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by Valerie

December, 2014



This will probably be the only fish to ever be featured here, as we obviously do not have a natural water source in our typical urban yard. Although it looks much like a guppy, the mosquitofish (Gambusia affinis) is a much hardier native species. It lives in many of the streams around here, as well as in any ponds where it has been introduced, ours included. As can be deduced from the common name, these fish are great for controlling mosquitoes. They are also capable of surviving in very small ponds, even when the water freezes over sometimes in the winter.

Mosquitofish are live-bearers, which means they do not lay eggs but give birth to fully formed young. This is one more reason for their success in almost any environment, as the tiny fish can immediately escape predators and start their search for food. They are also top-feeders; you can see in the photo how the mouth is located to open at the highest point of the head rather than towards the bottom. These fish are very good at grabbing anything edible on the surface of the water.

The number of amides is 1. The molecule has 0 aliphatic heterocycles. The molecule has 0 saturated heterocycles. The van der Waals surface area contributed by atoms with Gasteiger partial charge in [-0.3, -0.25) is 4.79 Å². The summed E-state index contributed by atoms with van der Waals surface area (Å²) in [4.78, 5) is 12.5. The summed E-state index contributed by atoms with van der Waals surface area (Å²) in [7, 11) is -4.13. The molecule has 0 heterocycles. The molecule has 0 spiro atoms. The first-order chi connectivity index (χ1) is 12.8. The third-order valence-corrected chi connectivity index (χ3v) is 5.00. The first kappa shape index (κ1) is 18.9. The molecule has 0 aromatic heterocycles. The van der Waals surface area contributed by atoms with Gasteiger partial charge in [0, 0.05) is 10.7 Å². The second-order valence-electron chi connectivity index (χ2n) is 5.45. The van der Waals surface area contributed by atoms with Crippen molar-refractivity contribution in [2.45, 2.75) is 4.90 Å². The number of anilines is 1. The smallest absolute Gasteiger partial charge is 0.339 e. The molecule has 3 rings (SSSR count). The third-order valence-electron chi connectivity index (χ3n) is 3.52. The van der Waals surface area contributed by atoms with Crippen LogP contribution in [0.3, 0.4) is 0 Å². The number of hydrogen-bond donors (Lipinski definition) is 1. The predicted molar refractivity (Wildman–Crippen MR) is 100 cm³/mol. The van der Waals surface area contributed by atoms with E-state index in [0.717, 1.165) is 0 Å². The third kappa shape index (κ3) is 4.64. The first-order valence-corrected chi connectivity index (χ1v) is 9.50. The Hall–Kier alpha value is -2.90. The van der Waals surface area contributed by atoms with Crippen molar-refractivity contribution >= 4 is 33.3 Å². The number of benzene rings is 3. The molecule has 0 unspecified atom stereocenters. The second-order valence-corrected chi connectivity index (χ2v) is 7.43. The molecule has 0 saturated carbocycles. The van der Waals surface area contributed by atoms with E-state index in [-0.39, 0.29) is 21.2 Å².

Although we don't have to feed our fish, I sometimes keep a bucket of water for several days until it has mosquito larvae in it. Then I dump the water into the pond. One other way I feed our fish is to use an electric mosquito zapper (looks like a small tennis racket). During the summer, mosquitoes will swarm to my legs when I stand by the pond, so I just wave the zapper over the water and fried mossies fall in. The fish are quick to learn this each season and respond by enthusiastically gathering at the water's surface.

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